My school day starts at 5:30 a.m., lasts until 5 p.m. and by the time I get home, I am exhausted and overwhelmed by the workload that still needs to be done because there was not enough time to finish it at the school library.
Once I start feeling overwhelmed, I debate whether one assignment should get done before another, or whether I should take a few minutes to sit down and grab a bite to eat before sitting in front of my laptop and staring at it for another hour before getting anything else done.
Many of us may be experiencing the same situation when it comes to being a student, sibling, child, friend or employee when our procrastination takes over these roles as a big part of our family day.
As I sit in front of my laptop in the library, I am frozen still, trying to decide whether I should read a chapter for Spanish class, get ahead in another class while simultaneously falling behind in another. On the other hand, I could just simply sit back and procrastinate a little more.
Procrastination has become the bigger battle since starting college. The pace in high school and college are completely different in every aspect.
In high school, you are required to be at school for eight hours while participating in school activities of your choosing and go home to do a few pages of homework. A “few pages” is nothing compared to reading chapters, daily journals, 10 or more math questions requiring multiple steps and other college-level homework.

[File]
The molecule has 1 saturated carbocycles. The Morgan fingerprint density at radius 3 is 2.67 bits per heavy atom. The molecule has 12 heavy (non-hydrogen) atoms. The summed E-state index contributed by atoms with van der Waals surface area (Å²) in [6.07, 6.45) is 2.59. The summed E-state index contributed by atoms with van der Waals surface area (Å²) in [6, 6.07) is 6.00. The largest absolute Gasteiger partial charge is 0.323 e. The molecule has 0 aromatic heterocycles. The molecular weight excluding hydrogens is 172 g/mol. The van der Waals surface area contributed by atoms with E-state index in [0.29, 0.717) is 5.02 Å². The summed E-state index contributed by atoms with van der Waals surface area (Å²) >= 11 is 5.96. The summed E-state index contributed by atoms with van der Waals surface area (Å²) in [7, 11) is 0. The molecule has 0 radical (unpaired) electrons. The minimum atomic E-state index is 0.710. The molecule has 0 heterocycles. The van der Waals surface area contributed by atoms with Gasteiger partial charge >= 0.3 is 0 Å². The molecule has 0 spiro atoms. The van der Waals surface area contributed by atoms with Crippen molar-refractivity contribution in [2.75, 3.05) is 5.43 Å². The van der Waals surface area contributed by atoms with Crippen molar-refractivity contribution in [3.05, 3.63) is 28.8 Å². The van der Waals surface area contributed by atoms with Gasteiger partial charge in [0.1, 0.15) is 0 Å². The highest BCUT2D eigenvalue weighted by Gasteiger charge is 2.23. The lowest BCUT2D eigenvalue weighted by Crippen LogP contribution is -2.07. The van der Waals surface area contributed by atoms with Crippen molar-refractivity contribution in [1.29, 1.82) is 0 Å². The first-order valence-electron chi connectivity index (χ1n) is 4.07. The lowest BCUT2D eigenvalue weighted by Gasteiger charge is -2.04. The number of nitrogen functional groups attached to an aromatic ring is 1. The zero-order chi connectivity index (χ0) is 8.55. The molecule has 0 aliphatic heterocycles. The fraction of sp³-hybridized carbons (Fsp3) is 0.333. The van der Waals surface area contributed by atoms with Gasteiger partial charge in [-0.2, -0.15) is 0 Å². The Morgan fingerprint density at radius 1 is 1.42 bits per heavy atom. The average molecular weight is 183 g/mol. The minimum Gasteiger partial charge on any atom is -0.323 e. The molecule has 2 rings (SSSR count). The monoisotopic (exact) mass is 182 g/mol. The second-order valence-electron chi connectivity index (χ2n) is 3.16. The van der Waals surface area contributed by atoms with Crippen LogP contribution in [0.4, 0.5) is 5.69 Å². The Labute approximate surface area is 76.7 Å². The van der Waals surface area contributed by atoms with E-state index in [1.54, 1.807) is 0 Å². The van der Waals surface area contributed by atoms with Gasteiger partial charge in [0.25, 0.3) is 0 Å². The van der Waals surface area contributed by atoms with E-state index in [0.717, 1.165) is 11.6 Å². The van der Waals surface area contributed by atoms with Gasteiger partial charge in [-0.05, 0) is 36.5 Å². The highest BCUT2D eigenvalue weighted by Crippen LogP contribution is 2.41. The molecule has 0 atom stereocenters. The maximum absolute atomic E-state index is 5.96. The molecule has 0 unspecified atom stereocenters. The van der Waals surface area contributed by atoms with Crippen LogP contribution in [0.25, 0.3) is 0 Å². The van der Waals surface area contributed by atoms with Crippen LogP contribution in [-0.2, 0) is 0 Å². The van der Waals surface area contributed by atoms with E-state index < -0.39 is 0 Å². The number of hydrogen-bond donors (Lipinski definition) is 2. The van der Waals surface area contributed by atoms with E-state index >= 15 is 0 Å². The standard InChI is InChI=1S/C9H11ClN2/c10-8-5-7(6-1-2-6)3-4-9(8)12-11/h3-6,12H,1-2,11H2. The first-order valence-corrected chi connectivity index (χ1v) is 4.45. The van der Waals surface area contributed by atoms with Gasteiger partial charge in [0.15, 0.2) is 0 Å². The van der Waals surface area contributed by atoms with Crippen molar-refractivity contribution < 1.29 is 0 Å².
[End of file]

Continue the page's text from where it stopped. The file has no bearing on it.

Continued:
All this work requires time. You have to balance school, work, outside activities, your roles in a family and the rest of your life. So, what do you choose first?
I have tried different strategies on how to conquer this procrastination, but nothing seems to work. Perhaps I am not strict enough on myself because I work better under pressure.
According to an article from The Guardian, Dr. Tim Pychl stated that when a student claims to work better under pressure, it is actually due to an adrenaline rush that the work is almost done.
The goal is to beat procrastination, but it requires commitment.
Some tips suggested by the author of “The Procrastination Equation” by Dr. Piers Steel are to get rid of temptation and find a place where it will only be used for ‘work.’
Second, allow yourself to work with restrictions, such as working for 30 minutes without any interruption and seeing how much gets done.
The last tip is to find resources at your university that could help you deal with procrastination.
Perhaps I should test these tips out, but I do not guarantee that I will nail this within a few months.
The 24 hour, seven days a week schedule of mine seems to be skimming by, like a college student’s note pages hours before an exam.
This concludes that I have a task to conquer, but it will also take some time since I am not the type of person to shake such a long-standing routine so easily.